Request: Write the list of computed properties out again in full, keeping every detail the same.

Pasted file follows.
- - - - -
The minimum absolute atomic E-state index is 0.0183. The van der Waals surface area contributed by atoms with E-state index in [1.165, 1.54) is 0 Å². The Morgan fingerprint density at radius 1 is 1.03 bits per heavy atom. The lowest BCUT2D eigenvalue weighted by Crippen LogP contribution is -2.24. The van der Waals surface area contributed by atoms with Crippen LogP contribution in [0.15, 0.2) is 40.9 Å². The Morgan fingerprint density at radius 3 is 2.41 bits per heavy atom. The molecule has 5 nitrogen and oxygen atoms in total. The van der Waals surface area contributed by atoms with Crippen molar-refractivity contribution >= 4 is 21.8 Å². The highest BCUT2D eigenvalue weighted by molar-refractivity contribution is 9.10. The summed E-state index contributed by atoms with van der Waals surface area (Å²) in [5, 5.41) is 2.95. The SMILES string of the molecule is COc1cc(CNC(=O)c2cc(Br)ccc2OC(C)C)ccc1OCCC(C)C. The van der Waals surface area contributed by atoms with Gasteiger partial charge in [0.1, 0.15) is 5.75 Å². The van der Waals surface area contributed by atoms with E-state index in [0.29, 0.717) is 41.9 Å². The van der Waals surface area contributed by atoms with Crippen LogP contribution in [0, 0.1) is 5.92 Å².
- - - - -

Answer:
The minimum absolute atomic E-state index is 0.0183. The van der Waals surface area contributed by atoms with E-state index in [1.165, 1.54) is 0 Å². The Morgan fingerprint density at radius 1 is 1.03 bits per heavy atom. The lowest BCUT2D eigenvalue weighted by Crippen LogP contribution is -2.24. The van der Waals surface area contributed by atoms with Crippen LogP contribution in [0.15, 0.2) is 40.9 Å². The Morgan fingerprint density at radius 3 is 2.41 bits per heavy atom. The molecule has 5 nitrogen and oxygen atoms in total. The van der Waals surface area contributed by atoms with Crippen molar-refractivity contribution >= 4 is 21.8 Å². The highest BCUT2D eigenvalue weighted by molar-refractivity contribution is 9.10. The summed E-state index contributed by atoms with van der Waals surface area (Å²) in [5, 5.41) is 2.95. The SMILES string of the molecule is COc1cc(CNC(=O)c2cc(Br)ccc2OC(C)C)ccc1OCCC(C)C. The van der Waals surface area contributed by atoms with Gasteiger partial charge in [0.1, 0.15) is 5.75 Å². The van der Waals surface area contributed by atoms with E-state index in [0.29, 0.717) is 41.9 Å². The van der Waals surface area contributed by atoms with Crippen LogP contribution in [0, 0.1) is 5.92 Å².